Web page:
Dying with Dignity has launched a petition to kick start a renewed campaign to achieve voluntary assisted dying (VAD) law reform in NSW.
This comes on the back of news that independent Member for Sydney, Alex Greenwich, in response to the growing momentum for change, will begin the process of drafting legislation and getting the issue of voluntary assisted dying back on the parliamentary agenda in New South Wales.
The petition calls on supportive MPs within the NSW Parliament to work together in a multi-partisan way on assisted dying law reform as soon as possible, so that terminally ill people in NSW can have access to the same, end of life choices as people in Victoria and Western Australia.
Dying with Dignity NSW President, Penny Hackett said the announcement brings hope for terminally ill people in NSW who may be facing prolonged and unbearable suffering at the end of their life.
“We’re so pleased to hear that Alex Greenwich MP is committed to progressing this law reform because every day that NSW Parliament ignores this issue, more terminally ill people will die badly, even with the best palliative care, and more families will be traumatised having to watch their loved ones suffer.”
Momentum for assisted dying law reform has certainly been growing. Victoria’s Voluntary Assisted Dying law has been working safely and effectively for 18 months with 124 terminally ill Victorians choosing this compassionate, end of life option in the first year. Similar laws passed in Western Australia and New Zealand will come into effect in 2021. Tasmania’s VAD bill is expected to pass in March next year following an historic, unanimous vote in their upper house and a convincing 17 to 7 vote in the lower house at the second reading stage. South Australia introduced an assisted dying bill last week and the Queensland Government has committed to tabling their VAD bill in February or March.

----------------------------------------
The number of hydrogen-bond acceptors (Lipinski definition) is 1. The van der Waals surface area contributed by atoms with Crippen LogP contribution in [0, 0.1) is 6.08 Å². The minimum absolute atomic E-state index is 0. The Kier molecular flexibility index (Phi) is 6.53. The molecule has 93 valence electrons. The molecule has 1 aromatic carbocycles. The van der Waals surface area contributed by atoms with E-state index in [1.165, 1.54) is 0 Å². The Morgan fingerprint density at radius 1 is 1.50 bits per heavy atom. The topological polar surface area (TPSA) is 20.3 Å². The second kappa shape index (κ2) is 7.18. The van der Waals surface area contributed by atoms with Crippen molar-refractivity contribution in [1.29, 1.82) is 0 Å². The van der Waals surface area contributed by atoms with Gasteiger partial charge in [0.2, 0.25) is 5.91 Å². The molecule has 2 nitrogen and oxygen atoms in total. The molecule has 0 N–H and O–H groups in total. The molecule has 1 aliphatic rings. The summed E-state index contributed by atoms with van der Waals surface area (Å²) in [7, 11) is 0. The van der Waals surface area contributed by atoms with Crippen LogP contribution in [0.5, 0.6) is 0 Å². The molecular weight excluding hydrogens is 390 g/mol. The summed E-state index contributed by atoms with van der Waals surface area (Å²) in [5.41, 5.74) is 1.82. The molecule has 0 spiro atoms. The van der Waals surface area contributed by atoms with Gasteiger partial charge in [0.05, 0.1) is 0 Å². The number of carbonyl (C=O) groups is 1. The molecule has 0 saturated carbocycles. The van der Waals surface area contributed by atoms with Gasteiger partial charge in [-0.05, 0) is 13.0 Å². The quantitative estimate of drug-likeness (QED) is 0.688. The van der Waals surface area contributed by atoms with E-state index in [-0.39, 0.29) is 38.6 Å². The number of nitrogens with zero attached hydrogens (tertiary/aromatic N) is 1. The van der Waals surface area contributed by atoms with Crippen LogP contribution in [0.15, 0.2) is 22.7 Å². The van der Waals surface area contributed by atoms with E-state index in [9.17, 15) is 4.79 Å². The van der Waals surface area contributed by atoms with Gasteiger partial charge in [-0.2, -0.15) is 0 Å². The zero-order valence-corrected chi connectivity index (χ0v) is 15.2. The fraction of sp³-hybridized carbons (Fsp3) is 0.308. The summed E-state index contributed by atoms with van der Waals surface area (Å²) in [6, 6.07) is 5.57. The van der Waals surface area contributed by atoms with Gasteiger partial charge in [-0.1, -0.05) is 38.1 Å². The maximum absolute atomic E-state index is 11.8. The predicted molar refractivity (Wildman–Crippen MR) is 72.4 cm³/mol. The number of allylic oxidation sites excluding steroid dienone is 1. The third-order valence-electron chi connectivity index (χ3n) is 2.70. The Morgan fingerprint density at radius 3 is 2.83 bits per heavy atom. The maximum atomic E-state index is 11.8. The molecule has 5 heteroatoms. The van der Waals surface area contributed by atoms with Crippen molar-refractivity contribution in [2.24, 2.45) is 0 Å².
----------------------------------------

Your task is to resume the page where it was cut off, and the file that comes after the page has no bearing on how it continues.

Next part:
“It’s time for NSW to get this done,” said Ms Hackett.
“Why can a terminally ill person nearing the end of their life in Victoria have the option to die peacefully, at a time and place of their choosing, surrounding by loved ones, but a terminally ill person in NSW is denied that choice and may be forced to experience often prolonged and sometimes extreme end of life suffering?”
“In 2021 every other Australian state, and New Zealand, will either have an assisted dying law in place or will be finalising their debates. The people of NSW should not be made to wait until the next term of Parliament for this much-needed law reform to be addressed. We welcome Alex’s announcement and ask supportive MPs in NSW to start working collaboratively on this Bill.”
The new petition features Scott Riddle, a young father diagnosed with stage 4 bowel cancer. In a moving video Scott explains why he would like the choice of voluntary assisted dying.
“There’s a huge amount of fear associated with having a terminal diagnosis, you just don’t know what’s going to happen,” says Scott.
“There’s just all these unknowns and I feel like one of those unknowns shouldn’t be the risk of a really awful, extended, agonising death. It seems completely unnecessary.”
“The reason that I really want it at a personal level is because it would bring immense peace of mind.”
With overwhelming 85% public support for assisted dying laws across Australia, Dying with Dignity believe the NSW Parliament must address this issue without delay.
The last attempt to pass assisted dying laws in NSW was narrowly defeated in 2017 and public support has continued to grow.
“This issue is not going away, and the longer it takes for voluntary assisted dying law reform to take place in NSW – the more people will be forced to suffer bad deaths or take matters into their own hands, creating unnecessary trauma for all involved,” says Ms Hackett.
The Dying with Dignity NSW petition calling on supportive MPs within NSW Parliament to start working together on an assisted dying Bill in 2021 can be found here – https://dwdnsw.nationbuilder.com/petition_2020
To print a hard copy of the petition to collect signatures you can download a copy here.